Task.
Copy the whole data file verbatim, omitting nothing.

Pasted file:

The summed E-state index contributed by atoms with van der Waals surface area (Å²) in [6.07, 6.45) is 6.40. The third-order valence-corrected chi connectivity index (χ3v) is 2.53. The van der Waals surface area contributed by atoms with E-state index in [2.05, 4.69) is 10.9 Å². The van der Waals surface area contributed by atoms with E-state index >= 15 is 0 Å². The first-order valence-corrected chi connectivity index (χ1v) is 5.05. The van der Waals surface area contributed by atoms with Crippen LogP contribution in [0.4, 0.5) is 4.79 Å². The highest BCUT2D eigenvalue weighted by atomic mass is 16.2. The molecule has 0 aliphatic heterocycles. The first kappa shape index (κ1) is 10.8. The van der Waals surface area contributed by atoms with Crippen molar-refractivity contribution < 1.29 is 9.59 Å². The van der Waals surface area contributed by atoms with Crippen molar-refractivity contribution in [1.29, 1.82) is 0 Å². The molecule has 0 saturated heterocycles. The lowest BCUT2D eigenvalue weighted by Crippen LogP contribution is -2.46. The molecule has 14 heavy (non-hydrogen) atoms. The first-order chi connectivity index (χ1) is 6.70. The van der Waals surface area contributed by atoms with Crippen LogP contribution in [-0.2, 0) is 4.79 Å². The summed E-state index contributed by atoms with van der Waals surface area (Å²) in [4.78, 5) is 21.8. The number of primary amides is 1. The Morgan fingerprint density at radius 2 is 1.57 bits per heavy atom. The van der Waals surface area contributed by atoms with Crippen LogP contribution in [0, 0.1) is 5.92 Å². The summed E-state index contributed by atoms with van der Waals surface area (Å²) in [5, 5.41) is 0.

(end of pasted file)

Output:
The summed E-state index contributed by atoms with van der Waals surface area (Å²) in [6.07, 6.45) is 6.40. The third-order valence-corrected chi connectivity index (χ3v) is 2.53. The van der Waals surface area contributed by atoms with E-state index in [2.05, 4.69) is 10.9 Å². The van der Waals surface area contributed by atoms with E-state index >= 15 is 0 Å². The first-order valence-corrected chi connectivity index (χ1v) is 5.05. The van der Waals surface area contributed by atoms with Crippen LogP contribution in [0.4, 0.5) is 4.79 Å². The highest BCUT2D eigenvalue weighted by atomic mass is 16.2. The molecule has 0 aliphatic heterocycles. The first kappa shape index (κ1) is 10.8. The van der Waals surface area contributed by atoms with Crippen molar-refractivity contribution < 1.29 is 9.59 Å². The van der Waals surface area contributed by atoms with Crippen molar-refractivity contribution in [1.29, 1.82) is 0 Å². The molecule has 0 saturated heterocycles. The lowest BCUT2D eigenvalue weighted by Crippen LogP contribution is -2.46. The molecule has 14 heavy (non-hydrogen) atoms. The first-order chi connectivity index (χ1) is 6.70. The van der Waals surface area contributed by atoms with Crippen LogP contribution in [-0.2, 0) is 4.79 Å². The summed E-state index contributed by atoms with van der Waals surface area (Å²) in [4.78, 5) is 21.8. The number of primary amides is 1. The Morgan fingerprint density at radius 2 is 1.57 bits per heavy atom. The van der Waals surface area contributed by atoms with Crippen LogP contribution in [0, 0.1) is 5.92 Å². The summed E-state index contributed by atoms with van der Waals surface area (Å²) in [5, 5.41) is 0.